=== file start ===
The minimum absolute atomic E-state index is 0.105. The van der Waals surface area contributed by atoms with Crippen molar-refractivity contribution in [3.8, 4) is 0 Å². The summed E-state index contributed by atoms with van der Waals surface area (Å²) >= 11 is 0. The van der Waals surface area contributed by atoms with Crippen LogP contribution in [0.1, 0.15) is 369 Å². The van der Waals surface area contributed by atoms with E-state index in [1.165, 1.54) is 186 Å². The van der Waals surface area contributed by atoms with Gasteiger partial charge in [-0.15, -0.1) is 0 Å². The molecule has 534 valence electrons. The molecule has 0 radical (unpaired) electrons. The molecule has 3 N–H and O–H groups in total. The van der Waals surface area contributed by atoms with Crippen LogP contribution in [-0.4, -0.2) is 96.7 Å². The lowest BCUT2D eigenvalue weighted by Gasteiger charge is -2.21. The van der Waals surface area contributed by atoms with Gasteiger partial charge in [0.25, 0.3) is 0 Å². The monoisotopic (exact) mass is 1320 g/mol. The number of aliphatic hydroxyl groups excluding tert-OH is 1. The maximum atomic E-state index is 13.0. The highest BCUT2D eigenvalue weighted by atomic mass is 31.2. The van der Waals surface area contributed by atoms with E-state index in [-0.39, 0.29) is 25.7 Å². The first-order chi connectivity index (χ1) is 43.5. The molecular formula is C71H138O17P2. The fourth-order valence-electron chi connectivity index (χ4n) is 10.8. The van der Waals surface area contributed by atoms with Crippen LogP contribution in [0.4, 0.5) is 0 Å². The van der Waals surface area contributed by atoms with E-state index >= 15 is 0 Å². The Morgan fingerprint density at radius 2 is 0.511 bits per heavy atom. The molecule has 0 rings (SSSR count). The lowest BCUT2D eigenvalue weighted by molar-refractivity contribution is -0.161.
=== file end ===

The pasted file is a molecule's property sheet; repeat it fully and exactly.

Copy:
The minimum absolute atomic E-state index is 0.105. The van der Waals surface area contributed by atoms with Crippen molar-refractivity contribution in [3.8, 4) is 0 Å². The summed E-state index contributed by atoms with van der Waals surface area (Å²) >= 11 is 0. The van der Waals surface area contributed by atoms with Crippen LogP contribution in [0.1, 0.15) is 369 Å². The van der Waals surface area contributed by atoms with E-state index in [1.165, 1.54) is 186 Å². The van der Waals surface area contributed by atoms with Gasteiger partial charge in [-0.15, -0.1) is 0 Å². The molecule has 534 valence electrons. The molecule has 0 radical (unpaired) electrons. The molecule has 3 N–H and O–H groups in total. The van der Waals surface area contributed by atoms with Crippen LogP contribution in [-0.4, -0.2) is 96.7 Å². The lowest BCUT2D eigenvalue weighted by Gasteiger charge is -2.21. The van der Waals surface area contributed by atoms with Gasteiger partial charge in [0.25, 0.3) is 0 Å². The monoisotopic (exact) mass is 1320 g/mol. The number of aliphatic hydroxyl groups excluding tert-OH is 1. The maximum atomic E-state index is 13.0. The highest BCUT2D eigenvalue weighted by atomic mass is 31.2. The van der Waals surface area contributed by atoms with E-state index in [-0.39, 0.29) is 25.7 Å². The first-order chi connectivity index (χ1) is 43.5. The molecular formula is C71H138O17P2. The fourth-order valence-electron chi connectivity index (χ4n) is 10.8. The van der Waals surface area contributed by atoms with Crippen LogP contribution in [0.4, 0.5) is 0 Å². The van der Waals surface area contributed by atoms with E-state index >= 15 is 0 Å². The Morgan fingerprint density at radius 2 is 0.511 bits per heavy atom. The molecule has 0 rings (SSSR count). The lowest BCUT2D eigenvalue weighted by molar-refractivity contribution is -0.161.